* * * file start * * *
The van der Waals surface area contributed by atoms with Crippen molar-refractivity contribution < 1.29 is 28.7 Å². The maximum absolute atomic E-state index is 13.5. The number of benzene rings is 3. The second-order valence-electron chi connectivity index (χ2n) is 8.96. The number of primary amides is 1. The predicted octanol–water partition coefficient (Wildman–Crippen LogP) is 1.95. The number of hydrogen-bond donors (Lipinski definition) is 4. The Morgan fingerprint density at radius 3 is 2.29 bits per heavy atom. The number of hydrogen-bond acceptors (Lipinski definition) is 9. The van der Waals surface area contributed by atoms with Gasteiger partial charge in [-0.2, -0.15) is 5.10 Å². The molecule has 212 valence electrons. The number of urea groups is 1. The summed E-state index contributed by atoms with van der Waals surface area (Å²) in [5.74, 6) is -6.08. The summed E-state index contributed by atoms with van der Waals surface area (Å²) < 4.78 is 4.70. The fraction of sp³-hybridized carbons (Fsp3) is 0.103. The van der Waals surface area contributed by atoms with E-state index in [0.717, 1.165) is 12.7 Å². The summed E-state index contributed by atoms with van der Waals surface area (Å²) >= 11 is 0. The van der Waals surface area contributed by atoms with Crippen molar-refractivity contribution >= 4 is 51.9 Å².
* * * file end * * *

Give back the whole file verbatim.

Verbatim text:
The van der Waals surface area contributed by atoms with Crippen molar-refractivity contribution < 1.29 is 28.7 Å². The maximum absolute atomic E-state index is 13.5. The number of benzene rings is 3. The second-order valence-electron chi connectivity index (χ2n) is 8.96. The number of primary amides is 1. The predicted octanol–water partition coefficient (Wildman–Crippen LogP) is 1.95. The number of hydrogen-bond donors (Lipinski definition) is 4. The Morgan fingerprint density at radius 3 is 2.29 bits per heavy atom. The number of hydrogen-bond acceptors (Lipinski definition) is 9. The van der Waals surface area contributed by atoms with Gasteiger partial charge in [-0.2, -0.15) is 5.10 Å². The molecule has 212 valence electrons. The number of urea groups is 1. The summed E-state index contributed by atoms with van der Waals surface area (Å²) in [5.74, 6) is -6.08. The summed E-state index contributed by atoms with van der Waals surface area (Å²) < 4.78 is 4.70. The fraction of sp³-hybridized carbons (Fsp3) is 0.103. The van der Waals surface area contributed by atoms with E-state index in [0.717, 1.165) is 12.7 Å². The summed E-state index contributed by atoms with van der Waals surface area (Å²) >= 11 is 0. The van der Waals surface area contributed by atoms with Crippen molar-refractivity contribution >= 4 is 51.9 Å².